The yield curve uninverted and steepened before the 2008 recession

The yield curve going back to normal is almost certainly an extremely bearish sign. It always reverts to normal beforea recession hits, often merely months ahead.

“After the first intraday inversion on August 14th, we got a preview of the arguments that would be used to explain away the yield curve’s signal: a deeply negative term structure, central bank balance sheets, deflation, demographics, etc. History shows that investors will likely be convinced by at least one of these assertions. Equities will continue to move higher, the curve will probably revert and data will improve. These are especially likely if we get a temporary reprieve from trade tensions. But the curve has inverted five times since the late 1970s—and each time a recession started an average of 20 months later. Make no mistake, a recession will eventually come. ”'t-different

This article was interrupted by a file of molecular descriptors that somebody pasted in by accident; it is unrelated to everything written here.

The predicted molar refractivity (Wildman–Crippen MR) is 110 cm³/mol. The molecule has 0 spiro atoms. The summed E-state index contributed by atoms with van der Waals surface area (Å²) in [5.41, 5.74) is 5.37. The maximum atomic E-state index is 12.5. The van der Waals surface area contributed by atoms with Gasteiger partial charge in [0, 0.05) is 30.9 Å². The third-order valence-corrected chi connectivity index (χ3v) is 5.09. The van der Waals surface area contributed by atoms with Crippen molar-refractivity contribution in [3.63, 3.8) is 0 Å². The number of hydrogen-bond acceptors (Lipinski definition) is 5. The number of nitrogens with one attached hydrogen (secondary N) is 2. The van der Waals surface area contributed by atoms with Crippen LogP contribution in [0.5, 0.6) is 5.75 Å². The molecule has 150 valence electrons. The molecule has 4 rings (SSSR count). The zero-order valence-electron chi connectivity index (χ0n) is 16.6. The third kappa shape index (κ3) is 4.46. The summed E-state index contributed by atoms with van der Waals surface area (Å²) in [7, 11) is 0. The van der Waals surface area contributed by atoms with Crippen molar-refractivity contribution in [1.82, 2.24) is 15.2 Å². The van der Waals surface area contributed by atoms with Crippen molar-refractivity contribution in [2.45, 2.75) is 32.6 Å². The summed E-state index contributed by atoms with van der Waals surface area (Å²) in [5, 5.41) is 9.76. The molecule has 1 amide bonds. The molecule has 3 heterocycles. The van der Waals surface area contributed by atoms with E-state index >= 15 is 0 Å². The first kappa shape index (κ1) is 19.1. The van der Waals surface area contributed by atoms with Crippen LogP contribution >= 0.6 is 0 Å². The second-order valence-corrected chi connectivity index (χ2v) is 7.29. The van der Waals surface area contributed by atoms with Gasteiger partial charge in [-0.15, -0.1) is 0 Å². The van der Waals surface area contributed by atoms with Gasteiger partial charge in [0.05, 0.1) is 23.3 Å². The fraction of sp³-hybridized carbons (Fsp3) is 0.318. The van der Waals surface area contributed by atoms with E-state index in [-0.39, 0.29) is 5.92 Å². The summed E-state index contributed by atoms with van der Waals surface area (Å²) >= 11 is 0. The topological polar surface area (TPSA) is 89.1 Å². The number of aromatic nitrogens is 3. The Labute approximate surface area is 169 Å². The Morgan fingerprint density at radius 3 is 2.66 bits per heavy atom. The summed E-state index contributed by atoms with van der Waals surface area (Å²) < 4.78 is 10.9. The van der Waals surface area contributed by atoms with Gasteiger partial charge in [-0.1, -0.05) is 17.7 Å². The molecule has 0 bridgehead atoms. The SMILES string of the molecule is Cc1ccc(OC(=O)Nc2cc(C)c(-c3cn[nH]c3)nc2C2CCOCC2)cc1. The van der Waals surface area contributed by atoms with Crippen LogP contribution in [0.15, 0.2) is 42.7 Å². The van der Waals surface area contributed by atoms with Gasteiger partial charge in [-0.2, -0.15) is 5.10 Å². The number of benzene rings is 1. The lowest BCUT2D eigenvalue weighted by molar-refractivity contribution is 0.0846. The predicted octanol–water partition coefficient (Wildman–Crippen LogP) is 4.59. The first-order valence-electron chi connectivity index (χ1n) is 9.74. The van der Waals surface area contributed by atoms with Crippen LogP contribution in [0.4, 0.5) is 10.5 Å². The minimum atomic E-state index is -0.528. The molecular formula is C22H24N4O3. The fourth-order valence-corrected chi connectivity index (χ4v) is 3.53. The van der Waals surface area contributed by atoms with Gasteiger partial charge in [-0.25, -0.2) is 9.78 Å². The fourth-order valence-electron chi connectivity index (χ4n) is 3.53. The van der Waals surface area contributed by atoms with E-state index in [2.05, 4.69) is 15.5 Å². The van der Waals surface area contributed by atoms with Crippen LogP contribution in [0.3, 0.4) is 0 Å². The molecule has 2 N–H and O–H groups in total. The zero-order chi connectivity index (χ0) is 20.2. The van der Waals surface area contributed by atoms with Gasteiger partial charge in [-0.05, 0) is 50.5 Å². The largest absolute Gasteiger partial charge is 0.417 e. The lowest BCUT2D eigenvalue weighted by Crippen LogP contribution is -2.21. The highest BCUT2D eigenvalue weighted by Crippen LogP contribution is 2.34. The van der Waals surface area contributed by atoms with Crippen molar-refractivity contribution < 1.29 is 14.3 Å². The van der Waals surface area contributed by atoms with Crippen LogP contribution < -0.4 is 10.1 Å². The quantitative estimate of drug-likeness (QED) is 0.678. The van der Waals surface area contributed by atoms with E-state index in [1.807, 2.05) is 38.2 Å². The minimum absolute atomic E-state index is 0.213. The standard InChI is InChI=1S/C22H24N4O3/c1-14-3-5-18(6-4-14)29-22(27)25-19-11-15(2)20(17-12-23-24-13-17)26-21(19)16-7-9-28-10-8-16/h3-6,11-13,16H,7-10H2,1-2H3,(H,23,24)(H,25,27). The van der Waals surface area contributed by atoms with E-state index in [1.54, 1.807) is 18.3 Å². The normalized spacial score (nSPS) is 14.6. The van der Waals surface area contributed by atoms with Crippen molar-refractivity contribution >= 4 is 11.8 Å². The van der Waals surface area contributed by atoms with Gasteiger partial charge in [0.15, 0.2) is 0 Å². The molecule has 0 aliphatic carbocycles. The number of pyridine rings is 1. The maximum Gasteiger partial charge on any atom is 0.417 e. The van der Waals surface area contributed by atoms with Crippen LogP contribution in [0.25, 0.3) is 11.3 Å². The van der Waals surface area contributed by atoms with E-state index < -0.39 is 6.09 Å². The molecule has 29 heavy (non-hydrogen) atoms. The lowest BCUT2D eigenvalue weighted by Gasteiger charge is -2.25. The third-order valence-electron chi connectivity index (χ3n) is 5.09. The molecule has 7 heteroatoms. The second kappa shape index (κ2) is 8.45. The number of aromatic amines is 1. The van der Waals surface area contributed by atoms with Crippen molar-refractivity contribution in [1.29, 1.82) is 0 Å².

Bloomberg: This Is Why The Repo Markets Went Crazy And Why December Could Be Even Worse.

Every week, hosts Joe Weisenthal and Tracy Alloway take you on a not-so-random walk through hot topics in markets, finance and economics.

Back in September, chaos erupted in short-term funding markets, as the cost for financial institutions to borrow reserves soared. Immediately a major debate broke out over whether this represented a systemic problem for the financial system or merely a technical problem with the “plumbing.” Things have quieted down since September, but the debate hasn’t stopped. And there’s still no permanent fix.

On this week’s Odd Lots podcast, we spoke with Zoltan Pozsar of Credit Suisse, who has a reputation for understanding the mechanics of these funding markets better than anyone else in the world. He broke down what really happened, and why we could see more craziness as soon as next month.

h/t MetricT


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